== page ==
A pilot program aimed at alleviating truck-traffic problems at the Peace Bridge has passed its first hurdle.
But the initial test was at a land border crossing in the Pacific Northwest.
A six-month pilot program that allowed U.S. customs officers stationed in Canada to pre-inspect trucks entering the United States has ended, and the concept has been deemed “feasible” by U.S. Customs and Border Protection.
The test – conducted at the Pacific Highway land crossing between Blaine, Wash., and Surry, B.C. – examined the feasibility of joint procedures and technologies that could be introduced at other crossings.
Satisfactory completion of the test opens the door for the more complex 12-month test in Fort Erie – involving a river crossing as opposed to a land crossing – to begin this month. The Washington project used advanced technologies to access additional databases to reduce truck wait times during inspection.
If the Fort Erie test is successful, it could mean the number of commercial inspection booths will increase from seven currently on the U.S. side to 12 on the Canadian side.
“The success of phase one provides evidence that through this coordinated, bi-national partnership we can more efficiently move people and vehicles across our shared border,” Rep. Brian Higgins, D-Buffalo, said in a statement.
“We look forward to the beginning of this process at the Peace Bridge and the significant value it will bring to the interconnected economies of our country generally and the Western New York region specifically.”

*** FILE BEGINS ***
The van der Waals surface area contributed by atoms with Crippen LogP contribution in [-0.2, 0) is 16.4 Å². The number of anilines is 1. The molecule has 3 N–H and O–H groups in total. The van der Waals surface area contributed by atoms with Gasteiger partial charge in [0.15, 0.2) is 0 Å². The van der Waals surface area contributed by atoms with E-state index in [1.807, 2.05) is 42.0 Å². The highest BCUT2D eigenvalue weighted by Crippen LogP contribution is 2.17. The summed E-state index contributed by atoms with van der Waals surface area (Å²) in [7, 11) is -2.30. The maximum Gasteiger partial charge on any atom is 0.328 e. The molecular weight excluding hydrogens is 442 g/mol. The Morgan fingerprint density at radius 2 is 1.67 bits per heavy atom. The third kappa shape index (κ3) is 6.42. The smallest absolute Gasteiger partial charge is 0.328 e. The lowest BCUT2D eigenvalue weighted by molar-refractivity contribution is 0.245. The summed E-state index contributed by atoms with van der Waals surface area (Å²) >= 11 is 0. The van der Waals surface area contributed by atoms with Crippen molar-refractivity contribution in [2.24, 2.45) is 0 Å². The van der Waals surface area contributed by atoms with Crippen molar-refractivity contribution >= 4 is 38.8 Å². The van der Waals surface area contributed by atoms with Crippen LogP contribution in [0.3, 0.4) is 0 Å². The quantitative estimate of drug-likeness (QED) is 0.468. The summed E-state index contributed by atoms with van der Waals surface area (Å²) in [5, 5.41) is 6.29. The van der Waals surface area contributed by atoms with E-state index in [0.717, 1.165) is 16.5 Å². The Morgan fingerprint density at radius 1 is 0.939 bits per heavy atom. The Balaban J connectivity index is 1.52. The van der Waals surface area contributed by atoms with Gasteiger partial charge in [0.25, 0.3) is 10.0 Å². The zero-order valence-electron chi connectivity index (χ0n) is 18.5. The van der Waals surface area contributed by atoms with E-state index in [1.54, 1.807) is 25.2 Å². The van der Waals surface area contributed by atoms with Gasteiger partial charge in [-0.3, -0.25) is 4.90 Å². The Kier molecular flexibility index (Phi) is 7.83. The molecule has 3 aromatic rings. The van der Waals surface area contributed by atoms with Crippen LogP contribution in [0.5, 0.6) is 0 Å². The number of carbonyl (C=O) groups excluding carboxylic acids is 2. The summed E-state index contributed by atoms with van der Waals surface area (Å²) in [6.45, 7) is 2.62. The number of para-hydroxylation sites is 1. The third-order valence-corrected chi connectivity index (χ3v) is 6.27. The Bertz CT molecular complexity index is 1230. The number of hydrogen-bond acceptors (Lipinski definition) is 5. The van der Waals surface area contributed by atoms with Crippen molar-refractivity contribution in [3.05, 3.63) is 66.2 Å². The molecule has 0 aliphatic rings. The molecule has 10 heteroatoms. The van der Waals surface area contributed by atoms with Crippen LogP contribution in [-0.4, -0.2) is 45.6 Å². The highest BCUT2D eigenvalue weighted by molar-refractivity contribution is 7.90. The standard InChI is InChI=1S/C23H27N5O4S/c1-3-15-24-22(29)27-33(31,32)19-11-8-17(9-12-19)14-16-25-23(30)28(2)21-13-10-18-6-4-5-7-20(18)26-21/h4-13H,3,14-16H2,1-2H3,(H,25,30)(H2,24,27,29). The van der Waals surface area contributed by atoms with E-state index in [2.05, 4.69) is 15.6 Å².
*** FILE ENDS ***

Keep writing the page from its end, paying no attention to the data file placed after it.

The Washington test was part of the two countries’ “Beyond the Border” agreement. It calls for a better coordinated effort at border crossings to streamline traffic and the flow of goods. It also envisions a treaty, addressing such issues as officer powers and immunity, for future land, sea and air crossings.
The Peace Bridge is the No. 3 U.S.-Canada crossing in terms of truck traffic, behind Michigan’s Ambassador and Blue Water bridges. It is No. 1 in automobile traffic.
Higgins, in a February 2012 House committee hearing, pushed for the U.S. Department of Homeland Security to include the Peace Bridge in the pilot project.
The project’s second phase in Fort Erie is expected to “test the ability of the pre-inspection process to reduce wait times and border congestion,” according to Customs and Border Protection.
“Now that the Blaine pre-inspection pilot program is complete after the expected six months, January marks the start of the Peace Bridge pilot. After years of hard work, I look forward to seeing this commercial pre-inspection program get out of the gate in Western New York,” said Sen. Charles E. Schumer, D-N.Y.
He played the lead role in convincing Department of Homeland Security Secretary Janet Napolitano to change her mind and select Fort Erie for one of the two pilot projects.
Schumer also succeeded in adding an amendment to the Senate-passed Comprehensive Immigration Reform bill in June 2013, which made the pre-clearance pilot programs permanent if deemed successful.
A key hang-up in the past – whether Canada would allow U.S. customs officers to carry guns – is no longer an issue now that Canadians are also armed.
Ron Rienas, the Peace Bridge Authority’s general manager, said the yearlong pilot project could be shortened if results go well, and he’s optimistic about its prospects.